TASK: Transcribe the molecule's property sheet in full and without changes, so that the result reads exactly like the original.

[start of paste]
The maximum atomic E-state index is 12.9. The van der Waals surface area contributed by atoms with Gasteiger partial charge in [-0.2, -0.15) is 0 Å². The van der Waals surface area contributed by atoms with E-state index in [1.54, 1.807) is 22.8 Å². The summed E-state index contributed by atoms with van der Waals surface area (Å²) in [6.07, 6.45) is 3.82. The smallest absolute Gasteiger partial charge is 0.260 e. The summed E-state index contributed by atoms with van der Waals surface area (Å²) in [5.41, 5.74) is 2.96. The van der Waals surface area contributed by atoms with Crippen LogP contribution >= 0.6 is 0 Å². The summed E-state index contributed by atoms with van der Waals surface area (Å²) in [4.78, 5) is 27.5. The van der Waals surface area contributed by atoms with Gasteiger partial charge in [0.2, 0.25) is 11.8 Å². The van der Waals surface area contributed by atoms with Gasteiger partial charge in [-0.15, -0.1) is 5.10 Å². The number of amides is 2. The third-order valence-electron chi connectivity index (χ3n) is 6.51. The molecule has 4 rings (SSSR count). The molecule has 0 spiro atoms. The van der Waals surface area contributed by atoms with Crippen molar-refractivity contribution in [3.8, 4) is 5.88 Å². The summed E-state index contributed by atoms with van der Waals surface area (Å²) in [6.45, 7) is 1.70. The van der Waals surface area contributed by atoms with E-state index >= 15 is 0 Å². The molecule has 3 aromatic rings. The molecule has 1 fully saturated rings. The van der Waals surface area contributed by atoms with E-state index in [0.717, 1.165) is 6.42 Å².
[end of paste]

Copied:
The maximum atomic E-state index is 12.9. The van der Waals surface area contributed by atoms with Gasteiger partial charge in [-0.2, -0.15) is 0 Å². The van der Waals surface area contributed by atoms with E-state index in [1.54, 1.807) is 22.8 Å². The summed E-state index contributed by atoms with van der Waals surface area (Å²) in [6.07, 6.45) is 3.82. The smallest absolute Gasteiger partial charge is 0.260 e. The summed E-state index contributed by atoms with van der Waals surface area (Å²) in [5.41, 5.74) is 2.96. The van der Waals surface area contributed by atoms with Crippen LogP contribution >= 0.6 is 0 Å². The summed E-state index contributed by atoms with van der Waals surface area (Å²) in [4.78, 5) is 27.5. The van der Waals surface area contributed by atoms with Gasteiger partial charge in [0.2, 0.25) is 11.8 Å². The van der Waals surface area contributed by atoms with Gasteiger partial charge in [-0.15, -0.1) is 5.10 Å². The number of amides is 2. The third-order valence-electron chi connectivity index (χ3n) is 6.51. The molecule has 4 rings (SSSR count). The molecule has 0 spiro atoms. The van der Waals surface area contributed by atoms with Crippen molar-refractivity contribution in [3.8, 4) is 5.88 Å². The summed E-state index contributed by atoms with van der Waals surface area (Å²) in [6.45, 7) is 1.70. The van der Waals surface area contributed by atoms with E-state index >= 15 is 0 Å². The molecule has 3 aromatic rings. The molecule has 1 fully saturated rings. The van der Waals surface area contributed by atoms with E-state index in [0.717, 1.165) is 6.42 Å².